Buy Time to Deal with Multiple Years of Income Tax Debts
What if you have some income tax debt that qualifies for discharge but one (or more) tax year that doesn’t? Does Chapter 7 ever help enough?
Tax Liens under Chapter 7
Last week we showed how Chapter 7 can sometimes permanently prevent an income tax lien from hitting your home. It does that by stopping the recording of the tax lien, and then discharging (writing off) the tax debt.
This works under Chapter 7 “straight bankruptcy” when both:
- that income tax debt meets the conditions for discharge (mostly it’s old enough)
- the IRS/state has not already recorded a tax lien
But what if your tax debt meets these circumstances but you have other reasons to file a Chapter 13 case? (For example, you need to do a “cramdown” on your vehicle loan, catch up on a mortgage or on child/spousal support, or financially don’t qualify for a Chapter 7 case.) In particular what happens if you owe other income taxes that do not qualify for discharge? And what happens if a tax lien has already been recorded before you could stop it with a bankruptcy filing?
We’ll look into these circumstances in the upcoming blog posts. Today we get into what to do if you owe two kinds of income tax—those that qualify for discharge and those that don’t. (For the rules about what taxes can be discharged, see our blog post last month about this.)
When Chapter 7 is Appropriate
Assume that you have an income tax debt for one tax year that meets the conditions for discharge and another one from a later year that does not. To keep things simpler for now, assume that neither has had a tax lien recorded on it. So filing a Chapter 7 case would completely write off the first tax but leave you owing the second one.
That would be okay as long as, after discharging your other debts, you could afford to pay that remaining tax. The IRS and most state tax agencies have monthly payment plans that, under the right circumstances, give you a decent way of paying off a tax debt.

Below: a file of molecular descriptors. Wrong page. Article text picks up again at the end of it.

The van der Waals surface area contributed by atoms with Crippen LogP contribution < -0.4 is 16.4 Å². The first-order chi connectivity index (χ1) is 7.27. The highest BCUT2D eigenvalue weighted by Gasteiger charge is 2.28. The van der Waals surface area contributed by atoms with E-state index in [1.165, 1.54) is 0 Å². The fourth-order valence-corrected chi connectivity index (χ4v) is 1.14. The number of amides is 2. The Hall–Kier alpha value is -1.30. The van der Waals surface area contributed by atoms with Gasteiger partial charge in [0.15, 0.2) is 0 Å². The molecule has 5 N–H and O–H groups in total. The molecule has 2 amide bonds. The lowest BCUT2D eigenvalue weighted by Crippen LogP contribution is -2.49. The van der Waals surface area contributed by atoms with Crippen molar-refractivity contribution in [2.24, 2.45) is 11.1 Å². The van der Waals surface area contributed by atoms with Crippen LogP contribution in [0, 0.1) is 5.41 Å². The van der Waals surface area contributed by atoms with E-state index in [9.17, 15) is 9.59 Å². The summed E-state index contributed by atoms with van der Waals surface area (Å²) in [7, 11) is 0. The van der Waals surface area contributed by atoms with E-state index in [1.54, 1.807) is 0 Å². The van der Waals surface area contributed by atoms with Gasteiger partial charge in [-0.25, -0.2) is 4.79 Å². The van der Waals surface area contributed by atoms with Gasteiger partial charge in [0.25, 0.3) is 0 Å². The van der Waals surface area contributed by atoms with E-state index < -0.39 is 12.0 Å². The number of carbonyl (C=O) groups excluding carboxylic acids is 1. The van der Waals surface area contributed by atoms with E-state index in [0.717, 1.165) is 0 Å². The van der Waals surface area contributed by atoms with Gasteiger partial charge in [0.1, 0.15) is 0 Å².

Common sense says that Chapter 7 tends to make more sense in two circumstances:
- The tax(es) being discharged are relatively large
- The tax(es) left owing are relatively small
Here’s an example of the combination of these two.
Assume that, after making payments of a while you still owe the IRS $10,000 for the 2012 tax year. And now you’ve just submitted your 2016 tax return (after getting an extension) and owe another $2,000. Assume also that your 2012 tax debt qualifies for discharge while the 2016 one does not. You’ve avoided filing bankruptcy so far, but because of new financial problems are now looking into it.
If you now filed a Chapter 7 case the $10,000 older tax debt would be permanently discharged. The newer $2,000 one would not. But especially if the bankruptcy case leaves you otherwise debt-free, paying off that $2,000 may be quite manageable.
Interest and penalties would continue to accrue during the payment period, so you need to consider that. Of course less interest and penalties would accrue if you paid the tax off faster.
The IRS would not likely record a tax lien for such a relatively small amount. But you should ask your bankruptcy lawyer about this, and about the practices of your state tax agencies if applicable.
But what if you:
- can’t reliably pay anything monthly to the IRS/state because of other debts surviving the Chapter 7 case? (For example, if you’re behind on your home mortgage or vehicle loan or support payments.)
- don’t qualify for Chapter 7 because of your income and expenses?
- need to file a Chapter 13 case for its other benefits? (For example, you can “strip” a second mortgage from your home’s title, “cramdown” your vehicle loan, or delay collection of your student loans.)
In these situations Chapter 13 “adjustment of debts” would likely be the better option. More on that in our next few blog posts.